The Nutcracker and the Four Realms (2018)
Mackenzie Foy stars as Clara, suffering through grief with her father and two siblings during their first holiday without her recently deceased mother, Marie. Clara receives an enigmatic and ornate Christmas gift, the last from her mother, a metallic contraption shaped like an egg with an elaborate keyhole that came with no key that might fit accompanying it. She is despondent that she cannot open it without ruining it, and it causes her to be depressed during the big holiday gala put on by her godfather, Drosselmeyer (Morgan Freeman). who, it turns out, had created the egg for her mother. During the events of the evening at Drosselmeyer’s mansion, she follows a string that will lead to Drosselmeyer’s own gift to her, way out from the party and into another dimension, to a mystical and magic-fueled world called the Four Realms.
The Four Realms is a contentious place since the loss of their queen, who turns out to have been her very own mother. Clara aims to find the key to her mother’s gift, while also trying to reunite the realms that are in disarray from a variety of competing factions out to make their own rule.
The Nutcracker and the Four Realms is barely an adaptation by Disney of the 19th Century traditional Nutcracker ballet from Marius Petipa, based on the E.T. A. Hoffman’s short story, “The Nutracker and the Mouse King.” Two directors, both quite different in approach, are credited for the film: Lasse Hallstrom and Joe Johnston. Hallstrom was the original director, leaving to fulfill another commitment, and Johnston came on board late in order to perform about a month of reshoots. Even with the two different visions, the film doesn’t really feel like a hastily patchwork in its appearance, though the story’s pacing issues could suggest that it wasn’t a perfect transition to merging what exists with what needed to be reworked.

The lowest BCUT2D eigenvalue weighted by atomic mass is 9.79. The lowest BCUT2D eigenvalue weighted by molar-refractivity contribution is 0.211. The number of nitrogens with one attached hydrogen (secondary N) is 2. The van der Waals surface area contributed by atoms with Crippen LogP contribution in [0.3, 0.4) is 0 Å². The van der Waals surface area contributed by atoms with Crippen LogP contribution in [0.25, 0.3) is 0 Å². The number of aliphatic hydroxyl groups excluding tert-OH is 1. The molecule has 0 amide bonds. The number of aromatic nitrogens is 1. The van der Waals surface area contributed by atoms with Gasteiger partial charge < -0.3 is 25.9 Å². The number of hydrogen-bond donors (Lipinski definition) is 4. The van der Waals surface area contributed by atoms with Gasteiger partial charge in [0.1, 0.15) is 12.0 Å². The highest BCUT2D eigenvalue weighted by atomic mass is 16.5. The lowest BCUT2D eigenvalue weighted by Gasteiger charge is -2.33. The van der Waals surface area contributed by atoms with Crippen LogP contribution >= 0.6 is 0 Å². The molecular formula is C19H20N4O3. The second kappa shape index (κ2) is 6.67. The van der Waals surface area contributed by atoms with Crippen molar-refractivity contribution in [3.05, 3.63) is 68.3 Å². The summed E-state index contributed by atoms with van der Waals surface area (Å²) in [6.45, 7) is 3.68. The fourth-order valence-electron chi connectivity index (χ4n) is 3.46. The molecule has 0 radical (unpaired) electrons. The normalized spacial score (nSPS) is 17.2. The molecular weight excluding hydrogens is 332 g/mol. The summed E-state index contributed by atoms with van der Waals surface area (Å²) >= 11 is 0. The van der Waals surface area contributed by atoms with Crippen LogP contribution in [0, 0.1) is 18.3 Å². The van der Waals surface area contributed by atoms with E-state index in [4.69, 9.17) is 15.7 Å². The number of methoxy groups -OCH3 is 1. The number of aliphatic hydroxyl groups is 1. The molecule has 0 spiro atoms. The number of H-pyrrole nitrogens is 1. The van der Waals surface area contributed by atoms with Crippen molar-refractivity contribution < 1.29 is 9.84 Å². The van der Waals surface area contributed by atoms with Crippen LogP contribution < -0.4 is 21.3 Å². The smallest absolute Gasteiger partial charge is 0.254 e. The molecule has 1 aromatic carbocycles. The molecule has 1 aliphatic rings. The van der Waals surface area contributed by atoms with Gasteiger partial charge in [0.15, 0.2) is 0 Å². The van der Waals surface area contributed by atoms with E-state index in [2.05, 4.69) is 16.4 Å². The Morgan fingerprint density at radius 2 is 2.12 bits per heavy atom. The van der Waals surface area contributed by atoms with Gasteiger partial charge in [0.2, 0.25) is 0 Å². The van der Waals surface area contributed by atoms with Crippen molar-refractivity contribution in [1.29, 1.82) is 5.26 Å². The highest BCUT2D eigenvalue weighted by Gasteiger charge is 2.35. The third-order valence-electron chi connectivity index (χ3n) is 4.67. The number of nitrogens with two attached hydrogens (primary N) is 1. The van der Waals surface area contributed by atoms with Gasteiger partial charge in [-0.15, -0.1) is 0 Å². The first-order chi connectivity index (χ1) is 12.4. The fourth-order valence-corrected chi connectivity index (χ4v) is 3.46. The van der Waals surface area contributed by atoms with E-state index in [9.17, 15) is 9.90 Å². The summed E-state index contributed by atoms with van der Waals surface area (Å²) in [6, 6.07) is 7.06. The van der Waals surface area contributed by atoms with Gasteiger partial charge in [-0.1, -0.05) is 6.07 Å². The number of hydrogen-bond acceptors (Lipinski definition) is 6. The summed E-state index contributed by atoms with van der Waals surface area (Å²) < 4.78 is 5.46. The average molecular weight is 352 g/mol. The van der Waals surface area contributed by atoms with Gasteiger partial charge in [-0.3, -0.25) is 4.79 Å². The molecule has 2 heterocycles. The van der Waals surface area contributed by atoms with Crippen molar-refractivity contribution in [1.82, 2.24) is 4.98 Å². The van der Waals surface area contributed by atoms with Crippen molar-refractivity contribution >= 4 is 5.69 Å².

It’s a stunningly realized affair, with some gorgeous cinematography, and a seamless blend of CG and live-action elements within those viewscapes. It’s a film that puts a great deal of emphasis on its set, costume and visual design, such that, even if the emotional elements within the narrative itself seem absent to a large degree. Very good modeling of the CG creatures as well, including an eerie and somewhat off-putting creature made up from the stirring activity of thousands of small mice acting in unison, along with creepy toys coming to life in the form of life-size tin soldiers, as well as the gargantuan robotic construct that is Mother Ginger’s menacing way to instill fear in her own Realm. A fine score accompanies the visual splendor; along with the eye-dazzling makeup and costume work, all of the pieces are there for a rip-roaring fantasy adventure based on a traditional Christmas tale and message.
Scripted by first-timer Ashleigh Powell, the film goes through a traditional journey, built upon revealing not only the mystery as to the key and the contents of the egg it opens, but also the nature of her mother’s secret life as the queen of the four realms.
The acting isn’t remarkable, save perhaps for a cotton candy-tufted Keira Knightly as the benignly quirky and somehow eerie, a fairy named Sugar Plum, who gets top billing despite playing more of a supporting role. Emotional content is there in form but not quite in content, as the personal beats take a back seat to the visuals, as well as the mounting battle among the factions ahead.
It’s not a film that will likely stick in the minds of most viewer, as it does feel a tad generic in many respects, but while it plays, it engages just enough to consider it worthwhile entertainment. It certainly isn’t going to fit the bill if you want to see the story of the Nutcracker in its purest glory. It is relatively short for something that aims to be an epic film, but given the story elements aren’t really enough to sustain a three-hour picture, it is a wise move to strive for brevity when there isn’t enough meat on the bone.
Along those lines, the story isn’t compelling without the pretty pictures, with some slowness and bits of awkwardness in pacing that emerges from time to time, and there is a predictability to it throughout, but it’s one of those cases where the journey is picturesque and satisfying, such that you may find it enjoyable even when you know where things are going.
Qwipster’s rating: B-
MPAA Rated: PG for some mild peril
Running Time: 99 min.
Cast: Mackenzie Foy, Keira Knightley, Morgan Freeman, Helen Mirren, Matthew Macfadyen, Misty Copeland, Richard E. Grant, Eugenio Derbez
Director: Lasse Hallstrom, Joe Johnston
Screenplay: Ashleigh Powell